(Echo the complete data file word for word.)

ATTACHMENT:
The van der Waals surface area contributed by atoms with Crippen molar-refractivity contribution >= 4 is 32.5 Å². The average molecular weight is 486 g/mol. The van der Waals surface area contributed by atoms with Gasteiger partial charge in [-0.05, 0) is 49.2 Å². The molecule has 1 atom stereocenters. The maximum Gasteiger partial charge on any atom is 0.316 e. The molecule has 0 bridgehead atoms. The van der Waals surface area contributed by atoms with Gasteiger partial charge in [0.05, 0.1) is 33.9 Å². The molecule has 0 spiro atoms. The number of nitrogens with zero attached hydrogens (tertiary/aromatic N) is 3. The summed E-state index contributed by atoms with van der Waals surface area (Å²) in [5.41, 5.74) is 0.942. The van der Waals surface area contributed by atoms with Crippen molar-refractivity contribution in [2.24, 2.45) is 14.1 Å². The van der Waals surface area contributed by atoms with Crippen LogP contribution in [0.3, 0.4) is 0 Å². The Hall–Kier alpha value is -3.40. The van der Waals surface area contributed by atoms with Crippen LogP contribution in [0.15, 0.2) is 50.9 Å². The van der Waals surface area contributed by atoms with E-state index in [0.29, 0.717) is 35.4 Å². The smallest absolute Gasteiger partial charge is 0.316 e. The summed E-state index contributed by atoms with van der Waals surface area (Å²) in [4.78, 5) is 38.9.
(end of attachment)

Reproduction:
The van der Waals surface area contributed by atoms with Crippen molar-refractivity contribution >= 4 is 32.5 Å². The average molecular weight is 486 g/mol. The van der Waals surface area contributed by atoms with Gasteiger partial charge in [-0.05, 0) is 49.2 Å². The molecule has 1 atom stereocenters. The maximum Gasteiger partial charge on any atom is 0.316 e. The molecule has 0 bridgehead atoms. The van der Waals surface area contributed by atoms with Gasteiger partial charge in [0.05, 0.1) is 33.9 Å². The molecule has 0 spiro atoms. The number of nitrogens with zero attached hydrogens (tertiary/aromatic N) is 3. The summed E-state index contributed by atoms with van der Waals surface area (Å²) in [5.41, 5.74) is 0.942. The van der Waals surface area contributed by atoms with Crippen molar-refractivity contribution in [2.24, 2.45) is 14.1 Å². The van der Waals surface area contributed by atoms with Crippen LogP contribution in [0.3, 0.4) is 0 Å². The Hall–Kier alpha value is -3.40. The van der Waals surface area contributed by atoms with Crippen LogP contribution in [0.15, 0.2) is 50.9 Å². The van der Waals surface area contributed by atoms with E-state index in [0.29, 0.717) is 35.4 Å². The smallest absolute Gasteiger partial charge is 0.316 e. The summed E-state index contributed by atoms with van der Waals surface area (Å²) in [4.78, 5) is 38.9.